years who have served in other wars. These men are the Class 4 marines, 
confined to home duty, whose unselfish actions release younger men for active 

Many are businessmen, family men, men who have given up much to "join up." All 
have stories to tell. They'll be interviewed for radio listeners by Brewster 
Morgan, Wyllis Cooper and Rush Hughes.

[February 22, 1942]

[February 28, 1942 Mason City (IA) Globe-Gazette]

Training of Officers Is Air Subject 

How does Uncle Sam go about the important job of training officers to lead his 
armed forces? 

The question is answered—as far as the infantry is concerned— when Columbia 
network's "Spirit of '42" takes KGLO listeners Sunday at 1 p. m. to the 
officer's candidate school, Fort Benning, Ga. 
The broadcast, beginning with an eye-witness report on the acquisition of 
officer material, with Brewster Morgan, Wyllis Cooper and Rush Hughes at the 
microphones, gives a nutshell demonstration of what infantry officers are 
taught. Listeners are taken into the army classrooms and shown how military 
theory is developed, and are given a vicarious trip to the firing range when 
37 mm. antitank guns, various machine guns, and the 60 mm. mortar are put 
through their paces. 

Music for the program is by the 29th infantry band of Fort Benning, one of the 
crack bands of a crack regiment which has for the last decade been testing and 
perfecting infantry developments.

[March 1, 1942 - Washington Post "Today's Radio Highlights" column]

... 2 [p.m.], WJSV -- Fort Benning's Officers Candidate School, how it 
functions and its importance, occupies Spirit of '42 with Brewster Morgan, 
Wyllis Cooper and Rush Hughes. ...

[March 7, 1942 Mason City (IA) Globe-Gazette]


"Spirit of "42" to Visit Outfit at Delavan, Ill.
"Spirit of '42" momentarily deserts the roar of big guns and rumble of tanks 
in the nation's training centers to set up its microphones Sunday in the 
little town of Delavan, Ill., home of Company L, 6th regiment (infantry), of 
the Illinois reserve militia. KGLO airs the show. 

The history of Delavan's militias dates back to the outbreak of the Civil war 
when, with a population of less than 300, the township raised the nucleus of 
two companies of infantry. The company was called into federal service during 
the Spanish American war but, like other Illinois regiments was not ordered 
into action. During World war I it became Company B, 122nd Machine Gun 
Battalion, and saw active service abroad. 

Today Company L is commanded by Captain H. S. Alexander, the town's local Ford 
dealer. Members of the company are even now standing by to be ordered to guard 
duty at important bridges at Pekin, Ill.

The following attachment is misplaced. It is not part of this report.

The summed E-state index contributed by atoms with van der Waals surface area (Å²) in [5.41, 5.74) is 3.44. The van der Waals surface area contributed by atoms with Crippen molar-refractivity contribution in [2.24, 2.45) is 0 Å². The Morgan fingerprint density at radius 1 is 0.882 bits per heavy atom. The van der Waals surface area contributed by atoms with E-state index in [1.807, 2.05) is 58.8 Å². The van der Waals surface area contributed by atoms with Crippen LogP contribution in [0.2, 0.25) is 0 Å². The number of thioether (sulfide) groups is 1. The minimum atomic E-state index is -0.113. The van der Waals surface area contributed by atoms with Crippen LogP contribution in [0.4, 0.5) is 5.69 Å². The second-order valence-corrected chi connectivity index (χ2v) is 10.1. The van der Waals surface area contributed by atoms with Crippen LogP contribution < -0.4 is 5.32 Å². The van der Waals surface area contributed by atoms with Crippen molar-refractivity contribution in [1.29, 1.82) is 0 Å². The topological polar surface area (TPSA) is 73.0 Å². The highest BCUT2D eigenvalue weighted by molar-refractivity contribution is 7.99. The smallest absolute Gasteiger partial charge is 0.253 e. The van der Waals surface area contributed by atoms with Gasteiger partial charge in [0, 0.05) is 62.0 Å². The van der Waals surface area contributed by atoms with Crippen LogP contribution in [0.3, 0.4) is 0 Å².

[March 8, 1942]

[March 15, 1942]

[March 21, 1942 Mason City (IA) Globe-Gazette]

Many Mason Cityans heard with a feeling of pride the announcement that Mrs. 
Julia Flikke, former Mason Cityan, had been commissioned the first woman 
colonel in the United States army, a feature of the "Spirit of '42" program on 
a nationwide CBS broadcast last Sunday. 

Mrs. Flikke, whose husband was Milwaukee freight agent here until his death in 
1911, is head of the entire U. S. army nursing corps. She appealed via the 
airlanes to unmarried registered nurses to join the nursing service which is 
expanding as rapidly as possible in order to have the personnel to "go 
wherever the army goes." 

"I'd still rather be called Mrs. Flikke," said the colonel when she was 
visiting here last summer. She felt that it might be "putting it on" to be 
greeted as major, her rank at that time.

[March 21, 1942 Mason City (IA) Globe-Gazette]


"Spirit of '42" to Visit East, West Coasts Sunday 

From somewhere in America—or "somewhere over America"—"Spirit of '42" covers 
the work of navy lighter-than-air craft KGLO-CBS Sunday at 1 p. m 

The broadcast originates from both the Atlantic, and Pacific coasts, where not 
only are navy men being trained in dirigible technique, but where active 
patrol is in force.

With Brewster Morgan, Capt. Wyllis Cooper and Rush Hughes at the microphones, 
the broadcast is to describe operational duties of the lighter-than-air 
patrols as they search for enemy submarines and surface craft. Training and 
qualifications of the men also are embraced. 

The program is produced by Brewster Morgan in close co-operation with the 
United States government.

[March 22, 1942]

[March 29, 1942 New York Times]


In Which It Is Suggested That, in the Long Run, Facts Are Good Ammunition 


Doubtless it is a little early to be talking about what constitutes the ideal 
war program on the radio -- i.e., the program best designed to stir its 
hearers to an acute awareness that they are participants, each and every one 
of them, in a conflict that marks a turning point in history. On second 
thought, there probably is no point in discussing the ideal war program, as 
such, at all. Elsewhere in the radio business the most optimistic program 
department does not expect any one listener to be moved by the same degree by 
drama, comedy, light and serious music, quiz shows, etc. For the same reason, 
people listening to war programs (and they must include most adults capable of 
turning a dial) cannot reasonably be expected to react with equal fervor to 
all the special wartime fare now put before them. It becomes, then, more or 
less a problem of deciding for one's self what kind of program strikes one 
most forcibly.

Obviously, it is a large field to choose from, and will remain so even after 
the ineffective matter has been weeded out and the remainder properly spaced 
across the dial and around the clock: Arch Oboler's fierce dramas; the "This 
Is War!" series that Norman Corwin is directing; the transcribed Treasury Star 
Parade series; the shows produced and performed in training centers by 
talented members of the armed forces; the special talks. Most of these are 
legitimately planned to inspire, startle and awaken, though some of the less 
direct appeals also have been effective -- such a bill as William Trenk,